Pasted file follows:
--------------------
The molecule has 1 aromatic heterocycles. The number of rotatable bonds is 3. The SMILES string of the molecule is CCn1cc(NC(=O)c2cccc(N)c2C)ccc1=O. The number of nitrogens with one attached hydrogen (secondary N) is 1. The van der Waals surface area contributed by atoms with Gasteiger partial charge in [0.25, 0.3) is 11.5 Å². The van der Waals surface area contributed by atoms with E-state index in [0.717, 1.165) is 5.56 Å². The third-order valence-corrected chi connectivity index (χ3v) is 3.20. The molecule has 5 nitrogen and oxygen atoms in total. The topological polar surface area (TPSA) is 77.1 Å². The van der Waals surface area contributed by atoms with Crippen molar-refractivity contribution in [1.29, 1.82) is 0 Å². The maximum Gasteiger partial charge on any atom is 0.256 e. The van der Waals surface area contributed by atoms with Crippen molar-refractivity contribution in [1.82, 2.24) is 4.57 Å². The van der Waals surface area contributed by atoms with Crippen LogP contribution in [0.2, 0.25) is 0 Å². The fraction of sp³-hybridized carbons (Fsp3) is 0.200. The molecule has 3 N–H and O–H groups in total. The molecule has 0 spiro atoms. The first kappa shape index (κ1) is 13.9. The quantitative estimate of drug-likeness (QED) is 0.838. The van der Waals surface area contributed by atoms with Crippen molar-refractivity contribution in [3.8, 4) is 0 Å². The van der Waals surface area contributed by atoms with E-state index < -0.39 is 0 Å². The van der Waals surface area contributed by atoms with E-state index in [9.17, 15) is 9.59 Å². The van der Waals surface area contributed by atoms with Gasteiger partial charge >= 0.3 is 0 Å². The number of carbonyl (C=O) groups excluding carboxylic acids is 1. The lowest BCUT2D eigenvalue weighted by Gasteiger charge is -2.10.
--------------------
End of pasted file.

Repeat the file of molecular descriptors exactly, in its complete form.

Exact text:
The molecule has 1 aromatic heterocycles. The number of rotatable bonds is 3. The SMILES string of the molecule is CCn1cc(NC(=O)c2cccc(N)c2C)ccc1=O. The number of nitrogens with one attached hydrogen (secondary N) is 1. The van der Waals surface area contributed by atoms with Gasteiger partial charge in [0.25, 0.3) is 11.5 Å². The van der Waals surface area contributed by atoms with E-state index in [0.717, 1.165) is 5.56 Å². The third-order valence-corrected chi connectivity index (χ3v) is 3.20. The molecule has 5 nitrogen and oxygen atoms in total. The topological polar surface area (TPSA) is 77.1 Å². The van der Waals surface area contributed by atoms with Crippen molar-refractivity contribution in [1.29, 1.82) is 0 Å². The maximum Gasteiger partial charge on any atom is 0.256 e. The van der Waals surface area contributed by atoms with Crippen molar-refractivity contribution in [1.82, 2.24) is 4.57 Å². The van der Waals surface area contributed by atoms with Crippen LogP contribution in [0.2, 0.25) is 0 Å². The fraction of sp³-hybridized carbons (Fsp3) is 0.200. The molecule has 3 N–H and O–H groups in total. The molecule has 0 spiro atoms. The first kappa shape index (κ1) is 13.9. The quantitative estimate of drug-likeness (QED) is 0.838. The van der Waals surface area contributed by atoms with Crippen molar-refractivity contribution in [3.8, 4) is 0 Å². The van der Waals surface area contributed by atoms with E-state index < -0.39 is 0 Å². The van der Waals surface area contributed by atoms with E-state index in [9.17, 15) is 9.59 Å². The van der Waals surface area contributed by atoms with Gasteiger partial charge >= 0.3 is 0 Å². The number of carbonyl (C=O) groups excluding carboxylic acids is 1. The lowest BCUT2D eigenvalue weighted by Gasteiger charge is -2.10.